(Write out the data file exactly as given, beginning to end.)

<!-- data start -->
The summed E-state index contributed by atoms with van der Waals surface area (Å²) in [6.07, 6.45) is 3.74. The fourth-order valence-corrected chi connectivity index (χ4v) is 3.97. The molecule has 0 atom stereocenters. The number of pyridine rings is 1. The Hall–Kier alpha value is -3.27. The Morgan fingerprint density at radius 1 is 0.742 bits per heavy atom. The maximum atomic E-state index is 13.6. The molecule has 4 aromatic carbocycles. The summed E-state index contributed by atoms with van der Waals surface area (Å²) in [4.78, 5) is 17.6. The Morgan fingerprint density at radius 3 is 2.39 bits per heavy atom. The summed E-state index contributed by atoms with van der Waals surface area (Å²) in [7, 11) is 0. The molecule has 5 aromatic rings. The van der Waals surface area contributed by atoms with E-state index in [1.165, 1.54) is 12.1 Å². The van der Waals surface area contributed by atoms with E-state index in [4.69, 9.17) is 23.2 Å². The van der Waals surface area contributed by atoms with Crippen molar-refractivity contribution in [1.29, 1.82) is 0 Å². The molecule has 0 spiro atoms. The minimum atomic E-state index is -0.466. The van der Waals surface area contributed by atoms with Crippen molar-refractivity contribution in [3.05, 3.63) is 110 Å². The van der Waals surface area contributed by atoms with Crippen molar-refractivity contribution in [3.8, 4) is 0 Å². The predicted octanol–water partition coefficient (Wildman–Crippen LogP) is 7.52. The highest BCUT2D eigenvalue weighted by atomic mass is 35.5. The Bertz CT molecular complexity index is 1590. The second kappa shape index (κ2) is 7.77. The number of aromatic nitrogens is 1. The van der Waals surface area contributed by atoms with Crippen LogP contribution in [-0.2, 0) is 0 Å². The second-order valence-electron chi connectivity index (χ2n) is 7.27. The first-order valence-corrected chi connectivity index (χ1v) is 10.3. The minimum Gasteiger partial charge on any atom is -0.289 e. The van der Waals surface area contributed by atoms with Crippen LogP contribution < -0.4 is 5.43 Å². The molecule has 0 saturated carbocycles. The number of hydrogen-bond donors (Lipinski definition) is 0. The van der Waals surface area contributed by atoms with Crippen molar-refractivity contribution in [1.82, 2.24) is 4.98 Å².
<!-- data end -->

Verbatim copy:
The summed E-state index contributed by atoms with van der Waals surface area (Å²) in [6.07, 6.45) is 3.74. The fourth-order valence-corrected chi connectivity index (χ4v) is 3.97. The molecule has 0 atom stereocenters. The number of pyridine rings is 1. The Hall–Kier alpha value is -3.27. The Morgan fingerprint density at radius 1 is 0.742 bits per heavy atom. The maximum atomic E-state index is 13.6. The molecule has 4 aromatic carbocycles. The summed E-state index contributed by atoms with van der Waals surface area (Å²) in [4.78, 5) is 17.6. The Morgan fingerprint density at radius 3 is 2.39 bits per heavy atom. The summed E-state index contributed by atoms with van der Waals surface area (Å²) in [7, 11) is 0. The molecule has 5 aromatic rings. The van der Waals surface area contributed by atoms with E-state index in [1.165, 1.54) is 12.1 Å². The van der Waals surface area contributed by atoms with E-state index in [4.69, 9.17) is 23.2 Å². The van der Waals surface area contributed by atoms with Crippen molar-refractivity contribution in [1.29, 1.82) is 0 Å². The molecule has 0 spiro atoms. The minimum atomic E-state index is -0.466. The van der Waals surface area contributed by atoms with Crippen molar-refractivity contribution in [3.05, 3.63) is 110 Å². The van der Waals surface area contributed by atoms with Crippen molar-refractivity contribution in [3.8, 4) is 0 Å². The predicted octanol–water partition coefficient (Wildman–Crippen LogP) is 7.52. The highest BCUT2D eigenvalue weighted by atomic mass is 35.5. The Bertz CT molecular complexity index is 1590. The second kappa shape index (κ2) is 7.77. The number of aromatic nitrogens is 1. The van der Waals surface area contributed by atoms with Crippen LogP contribution in [-0.2, 0) is 0 Å². The second-order valence-electron chi connectivity index (χ2n) is 7.27. The first-order valence-corrected chi connectivity index (χ1v) is 10.3. The minimum Gasteiger partial charge on any atom is -0.289 e. The van der Waals surface area contributed by atoms with Crippen LogP contribution < -0.4 is 5.43 Å². The molecule has 0 saturated carbocycles. The number of hydrogen-bond donors (Lipinski definition) is 0. The van der Waals surface area contributed by atoms with Crippen molar-refractivity contribution in [1.82, 2.24) is 4.98 Å².